Coach Longlegs – Local 510, Parking Lot

Joining us all the way from the East Coast, Coach Longlegs rocked the big top stage out back of Local 510. The crowd seemed to really enjoy the DIY antics of these friendly Newfoundlanders as they sipped their tall cans of Big Rock’s Saaz pilsners and tried to recuperate from what had already been a long week. We’ll be sad to see them return to their hometown of St. John’s, but don’t be sad; a band this good is bound to be playing at a venue near you soon enough. (MM)

Dirty Spells – Local 510

What happens when you take a three-piece and swap out the guitar with a violin? Magic, apparently. Dirty Spells does that Vancouver thing of taking an idea that in the wrong hands could emerge as frustratingly pretentious and instead makes something staggeringly beautiful. There’s nothing a violin can’t do when it comes to captivation. There were people walking up the stairs next to the stage who actually stopped in their tracks. It’s impressively beautiful music: disarming, actually. So many pleasing elements at play, it’s music where you can let go and enjoy knowing your taste is impeccable. Though the whole band is extremely talented, the star is violinist Emily Bach. Whether she’s bowing or plucking, both done pitch perfectly, she’s the ethereal backbone of this act. If you can watch them play and consent to take your eyes off her, then that’s amazing. Nothing against the other two but when you’ve got a blonde in a yellow jumpsuit playing violin with an arsenal of pedals, you gotta be OK with being second fiddle, so to speak. (JO)

The Lad Mags – Local 510

It’s difficult to describe the sensation that comes over you when seeing The Lad Mags play. It‘s been said that they sound like “what you’d imagine The Shirelles would listen to while getting ready for a hot night on the town, that is if The Shirelles shaved their legs with shards of broken beer bottles.” That pretty much encapsulates what the good patrons of Local 510 were treated to on this particularly gorgeous sunny day. It was a fitting reward for those who were able to drag their massively hung over corpses out of Bed Island. (MM)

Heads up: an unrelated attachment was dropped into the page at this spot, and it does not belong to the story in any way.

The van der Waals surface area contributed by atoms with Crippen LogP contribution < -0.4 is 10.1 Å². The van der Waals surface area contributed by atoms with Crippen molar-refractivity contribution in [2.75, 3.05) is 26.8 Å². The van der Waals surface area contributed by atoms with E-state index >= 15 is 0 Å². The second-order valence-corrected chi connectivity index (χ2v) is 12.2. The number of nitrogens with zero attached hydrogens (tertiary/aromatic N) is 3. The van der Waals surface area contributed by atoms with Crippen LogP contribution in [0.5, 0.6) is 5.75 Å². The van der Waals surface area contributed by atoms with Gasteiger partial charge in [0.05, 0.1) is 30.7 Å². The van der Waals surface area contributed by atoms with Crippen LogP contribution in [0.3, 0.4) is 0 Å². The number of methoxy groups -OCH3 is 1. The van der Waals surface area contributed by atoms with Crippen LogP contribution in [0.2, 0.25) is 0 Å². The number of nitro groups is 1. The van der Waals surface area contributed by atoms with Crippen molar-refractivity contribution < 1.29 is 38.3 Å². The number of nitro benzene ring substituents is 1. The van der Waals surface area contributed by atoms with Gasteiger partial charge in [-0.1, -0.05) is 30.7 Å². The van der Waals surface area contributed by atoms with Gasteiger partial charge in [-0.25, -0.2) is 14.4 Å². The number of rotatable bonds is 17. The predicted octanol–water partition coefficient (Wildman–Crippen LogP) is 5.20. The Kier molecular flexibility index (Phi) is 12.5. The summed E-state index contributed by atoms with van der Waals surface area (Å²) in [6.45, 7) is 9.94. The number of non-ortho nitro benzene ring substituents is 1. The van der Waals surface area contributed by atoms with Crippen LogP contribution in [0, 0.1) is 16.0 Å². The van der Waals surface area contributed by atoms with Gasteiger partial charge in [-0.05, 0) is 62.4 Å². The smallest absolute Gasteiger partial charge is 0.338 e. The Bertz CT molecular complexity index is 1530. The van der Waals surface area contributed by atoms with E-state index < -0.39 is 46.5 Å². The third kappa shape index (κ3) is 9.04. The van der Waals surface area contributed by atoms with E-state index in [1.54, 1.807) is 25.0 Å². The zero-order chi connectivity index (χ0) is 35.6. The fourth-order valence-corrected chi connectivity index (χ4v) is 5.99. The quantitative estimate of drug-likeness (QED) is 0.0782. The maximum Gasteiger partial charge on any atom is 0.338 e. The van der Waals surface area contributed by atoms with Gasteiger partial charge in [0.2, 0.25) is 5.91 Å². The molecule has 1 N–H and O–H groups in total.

Rocket from the Crypt – Olympic Plaza

Rocket From the Crypt Photo: Shane Flug

Rocket From the Crypt
Photo: Shane Flug

Rocket From the Crypt Photo: Levi Manchak

Rocket From the Crypt
Photo: Levi Manchak

Rocket From the Crypt Photo: Shane Flug

Rocket From the Crypt
Photo: Shane Flug

A lot of people have turned out for Rocket From the Crypt and, judging from the sheer number of yellow Saturday wristbands, just for them. The crowd also skews older than most Sled audiences, but that isn’t a bad thing: The band was, as their song says, born in 1969.

They’re also a lot of fun. I can’t imagine many bands on the line-up would be un-self-conscious enough to play something that could accurately be described as ska punk, possibly the only irredeemable genre, but in doing so the dozens of lo-fi indie pop acts at Sled are missing out in the simple fact that horns and guitars actually sound kind of awesome. (GW)

When you first lay eyes on this group of rock and roll heavyweights, they are all in matching mariachi-style shirts. The whole atmosphere is one that is more polished that you become used to with the indie acts that populate events like Sled (though it should be noted that though the presentation isn’t polished, none of these indie acts sounded anything but impressive. It was a good year for music at Sled…but I digress). Rocket from the Crypt has that thing going on where you just know they got this shit. They really just know how to lead a set with zero fuck-ups and with a voice to them that reeks of experience, proving that it’s kinda true how real rock and roll should be created by people born in ‘69. Oh, and if you can have a saxophone, there should absolutely be a saxophone. (JO)